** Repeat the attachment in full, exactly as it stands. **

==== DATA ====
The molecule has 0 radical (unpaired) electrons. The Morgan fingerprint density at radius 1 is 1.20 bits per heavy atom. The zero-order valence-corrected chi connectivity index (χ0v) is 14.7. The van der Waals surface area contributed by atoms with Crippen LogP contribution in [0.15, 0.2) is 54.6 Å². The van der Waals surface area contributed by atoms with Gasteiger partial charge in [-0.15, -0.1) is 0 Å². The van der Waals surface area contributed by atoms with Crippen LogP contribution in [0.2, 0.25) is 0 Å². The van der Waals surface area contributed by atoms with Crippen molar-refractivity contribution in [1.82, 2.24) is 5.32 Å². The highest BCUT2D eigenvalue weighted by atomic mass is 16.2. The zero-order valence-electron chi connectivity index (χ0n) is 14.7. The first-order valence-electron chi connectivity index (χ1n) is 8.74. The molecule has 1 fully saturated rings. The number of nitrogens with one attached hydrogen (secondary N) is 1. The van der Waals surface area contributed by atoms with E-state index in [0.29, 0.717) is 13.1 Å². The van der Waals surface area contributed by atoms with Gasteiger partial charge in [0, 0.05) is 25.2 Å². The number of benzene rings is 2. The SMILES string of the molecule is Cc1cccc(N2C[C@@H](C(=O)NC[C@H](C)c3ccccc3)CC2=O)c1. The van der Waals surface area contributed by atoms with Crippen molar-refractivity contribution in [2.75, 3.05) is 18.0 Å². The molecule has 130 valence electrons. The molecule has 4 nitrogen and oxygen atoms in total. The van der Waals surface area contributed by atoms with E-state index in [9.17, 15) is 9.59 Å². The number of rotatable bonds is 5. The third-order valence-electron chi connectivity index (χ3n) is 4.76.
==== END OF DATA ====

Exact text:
The molecule has 0 radical (unpaired) electrons. The Morgan fingerprint density at radius 1 is 1.20 bits per heavy atom. The zero-order valence-corrected chi connectivity index (χ0v) is 14.7. The van der Waals surface area contributed by atoms with Crippen LogP contribution in [0.15, 0.2) is 54.6 Å². The van der Waals surface area contributed by atoms with Gasteiger partial charge in [-0.15, -0.1) is 0 Å². The van der Waals surface area contributed by atoms with Crippen LogP contribution in [0.2, 0.25) is 0 Å². The van der Waals surface area contributed by atoms with Crippen molar-refractivity contribution in [1.82, 2.24) is 5.32 Å². The highest BCUT2D eigenvalue weighted by atomic mass is 16.2. The zero-order valence-electron chi connectivity index (χ0n) is 14.7. The first-order valence-electron chi connectivity index (χ1n) is 8.74. The molecule has 1 fully saturated rings. The number of nitrogens with one attached hydrogen (secondary N) is 1. The van der Waals surface area contributed by atoms with E-state index in [0.29, 0.717) is 13.1 Å². The van der Waals surface area contributed by atoms with Gasteiger partial charge in [0, 0.05) is 25.2 Å². The number of benzene rings is 2. The SMILES string of the molecule is Cc1cccc(N2C[C@@H](C(=O)NC[C@H](C)c3ccccc3)CC2=O)c1. The van der Waals surface area contributed by atoms with Crippen molar-refractivity contribution in [2.75, 3.05) is 18.0 Å². The molecule has 130 valence electrons. The molecule has 4 nitrogen and oxygen atoms in total. The van der Waals surface area contributed by atoms with E-state index in [9.17, 15) is 9.59 Å². The number of rotatable bonds is 5. The third-order valence-electron chi connectivity index (χ3n) is 4.76.